Objective: The role of family and caregiver accommodation is a well-defined maintenance factor for anxiety disorders and OCD. Family accommodation for patients with eating disorders is beginning to be described and characterized, but gaps in the literature remain. The current project compares levels of accommodation in families of those with anorexia nervosa (AN) to those with avoidant/restrictive food intake disorder (ARFID). It additionally establishes whether accommodation changes over the course of treatment and the extent to which these changes are related to changes in eating disorder pathology.
Methods: A total of 39 adolescents with ARFID and 59 with AN presenting to a partial hospitalization program were included, with measures completed at intake and discharge.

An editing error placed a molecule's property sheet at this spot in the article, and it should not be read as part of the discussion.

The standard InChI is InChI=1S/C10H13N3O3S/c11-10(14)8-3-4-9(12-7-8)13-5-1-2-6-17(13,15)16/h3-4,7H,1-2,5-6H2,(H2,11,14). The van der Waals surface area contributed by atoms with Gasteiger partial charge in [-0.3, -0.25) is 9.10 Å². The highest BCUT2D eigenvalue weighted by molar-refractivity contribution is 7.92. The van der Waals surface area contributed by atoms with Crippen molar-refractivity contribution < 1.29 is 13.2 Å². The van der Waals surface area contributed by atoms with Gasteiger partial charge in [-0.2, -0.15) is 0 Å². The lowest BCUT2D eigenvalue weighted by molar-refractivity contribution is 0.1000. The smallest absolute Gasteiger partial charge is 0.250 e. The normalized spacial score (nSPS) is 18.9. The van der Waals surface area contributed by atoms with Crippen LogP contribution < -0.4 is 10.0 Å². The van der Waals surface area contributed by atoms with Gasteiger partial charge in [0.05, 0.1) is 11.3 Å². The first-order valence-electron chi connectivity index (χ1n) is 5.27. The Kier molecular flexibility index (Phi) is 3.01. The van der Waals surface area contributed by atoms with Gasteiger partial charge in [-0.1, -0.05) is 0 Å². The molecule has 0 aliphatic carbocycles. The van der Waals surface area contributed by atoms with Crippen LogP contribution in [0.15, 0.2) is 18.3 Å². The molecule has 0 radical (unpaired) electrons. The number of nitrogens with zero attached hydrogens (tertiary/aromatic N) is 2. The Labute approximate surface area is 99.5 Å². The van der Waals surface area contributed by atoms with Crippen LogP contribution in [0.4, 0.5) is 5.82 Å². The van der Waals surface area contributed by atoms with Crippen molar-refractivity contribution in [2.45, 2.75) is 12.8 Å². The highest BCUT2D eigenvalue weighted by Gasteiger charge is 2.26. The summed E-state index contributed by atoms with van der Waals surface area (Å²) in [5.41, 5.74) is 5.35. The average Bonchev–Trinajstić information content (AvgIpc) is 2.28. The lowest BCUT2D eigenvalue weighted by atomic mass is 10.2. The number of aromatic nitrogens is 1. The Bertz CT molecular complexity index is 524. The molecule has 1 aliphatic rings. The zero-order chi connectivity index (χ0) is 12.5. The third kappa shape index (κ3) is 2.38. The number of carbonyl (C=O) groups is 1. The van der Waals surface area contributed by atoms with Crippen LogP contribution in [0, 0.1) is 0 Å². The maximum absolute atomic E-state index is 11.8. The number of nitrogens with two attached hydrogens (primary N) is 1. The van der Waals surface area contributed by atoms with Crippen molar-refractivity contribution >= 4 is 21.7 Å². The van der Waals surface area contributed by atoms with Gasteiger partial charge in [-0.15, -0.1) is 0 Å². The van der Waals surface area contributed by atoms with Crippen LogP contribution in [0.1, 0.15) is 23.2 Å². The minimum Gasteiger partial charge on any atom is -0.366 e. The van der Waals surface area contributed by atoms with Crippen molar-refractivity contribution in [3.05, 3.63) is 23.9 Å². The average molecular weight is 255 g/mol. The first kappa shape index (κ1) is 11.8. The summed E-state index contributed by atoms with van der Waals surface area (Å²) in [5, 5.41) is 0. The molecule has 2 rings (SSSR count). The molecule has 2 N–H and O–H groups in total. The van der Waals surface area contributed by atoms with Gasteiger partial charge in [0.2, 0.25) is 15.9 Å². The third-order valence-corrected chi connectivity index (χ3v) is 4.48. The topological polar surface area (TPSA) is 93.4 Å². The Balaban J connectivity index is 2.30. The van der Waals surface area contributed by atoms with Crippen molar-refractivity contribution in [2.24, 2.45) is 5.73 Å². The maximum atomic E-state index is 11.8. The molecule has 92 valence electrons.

Results: Caregivers of adolescents with AN and those with ARFID reported similar levels of accommodation, with the exception of the Reassurance Seeking subscale of the Accommodation and Enabling Scale for Eating Disorders (AESED). Additionally, accommodation decreased significantly from intake to discharge for both patient groups. Intake AESED scores were also significantly related to caregiver distress, and changes in AESED scores were related to decreases in relevant eating disorder psychopathology for both groups.;
Conclusions: The results of the current study highlight the importance of considering family accommodation for ARFID patients and point to the need for future research to capture changes in accommodation over the course of treatment in relation to the delivery of evidence-based interventions and subsequent changes in ED symptoms. (© 2020 Eating Disorders Association and John Wiley & Sons Ltd.)